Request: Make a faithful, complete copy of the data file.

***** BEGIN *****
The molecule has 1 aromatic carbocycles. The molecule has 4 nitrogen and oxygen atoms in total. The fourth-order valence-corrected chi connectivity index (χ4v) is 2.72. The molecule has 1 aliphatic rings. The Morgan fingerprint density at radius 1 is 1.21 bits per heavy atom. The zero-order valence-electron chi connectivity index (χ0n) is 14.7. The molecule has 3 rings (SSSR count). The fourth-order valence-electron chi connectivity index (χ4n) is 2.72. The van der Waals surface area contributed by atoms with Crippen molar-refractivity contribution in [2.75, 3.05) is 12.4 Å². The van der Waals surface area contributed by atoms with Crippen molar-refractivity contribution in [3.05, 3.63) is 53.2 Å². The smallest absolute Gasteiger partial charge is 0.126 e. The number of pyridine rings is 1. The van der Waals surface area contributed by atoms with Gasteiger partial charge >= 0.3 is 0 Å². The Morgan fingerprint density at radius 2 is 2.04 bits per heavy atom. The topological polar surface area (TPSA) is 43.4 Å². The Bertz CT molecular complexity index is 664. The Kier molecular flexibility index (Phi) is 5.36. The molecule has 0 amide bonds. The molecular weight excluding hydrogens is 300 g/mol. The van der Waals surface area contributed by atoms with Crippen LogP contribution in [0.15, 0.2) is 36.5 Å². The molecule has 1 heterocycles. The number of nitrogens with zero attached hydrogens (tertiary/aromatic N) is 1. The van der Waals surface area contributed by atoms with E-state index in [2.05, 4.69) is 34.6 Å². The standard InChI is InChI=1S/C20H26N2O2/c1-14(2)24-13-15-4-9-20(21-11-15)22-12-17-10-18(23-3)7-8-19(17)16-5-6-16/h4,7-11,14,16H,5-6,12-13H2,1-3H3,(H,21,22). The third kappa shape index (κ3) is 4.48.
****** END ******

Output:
The molecule has 1 aromatic carbocycles. The molecule has 4 nitrogen and oxygen atoms in total. The fourth-order valence-corrected chi connectivity index (χ4v) is 2.72. The molecule has 1 aliphatic rings. The Morgan fingerprint density at radius 1 is 1.21 bits per heavy atom. The zero-order valence-electron chi connectivity index (χ0n) is 14.7. The molecule has 3 rings (SSSR count). The fourth-order valence-electron chi connectivity index (χ4n) is 2.72. The van der Waals surface area contributed by atoms with Crippen molar-refractivity contribution in [2.75, 3.05) is 12.4 Å². The van der Waals surface area contributed by atoms with Crippen molar-refractivity contribution in [3.05, 3.63) is 53.2 Å². The smallest absolute Gasteiger partial charge is 0.126 e. The number of pyridine rings is 1. The van der Waals surface area contributed by atoms with Gasteiger partial charge >= 0.3 is 0 Å². The Morgan fingerprint density at radius 2 is 2.04 bits per heavy atom. The topological polar surface area (TPSA) is 43.4 Å². The Bertz CT molecular complexity index is 664. The Kier molecular flexibility index (Phi) is 5.36. The molecule has 0 amide bonds. The molecular weight excluding hydrogens is 300 g/mol. The van der Waals surface area contributed by atoms with Crippen LogP contribution in [0.15, 0.2) is 36.5 Å². The molecule has 1 heterocycles. The number of nitrogens with zero attached hydrogens (tertiary/aromatic N) is 1. The van der Waals surface area contributed by atoms with E-state index in [2.05, 4.69) is 34.6 Å². The standard InChI is InChI=1S/C20H26N2O2/c1-14(2)24-13-15-4-9-20(21-11-15)22-12-17-10-18(23-3)7-8-19(17)16-5-6-16/h4,7-11,14,16H,5-6,12-13H2,1-3H3,(H,21,22). The third kappa shape index (κ3) is 4.48.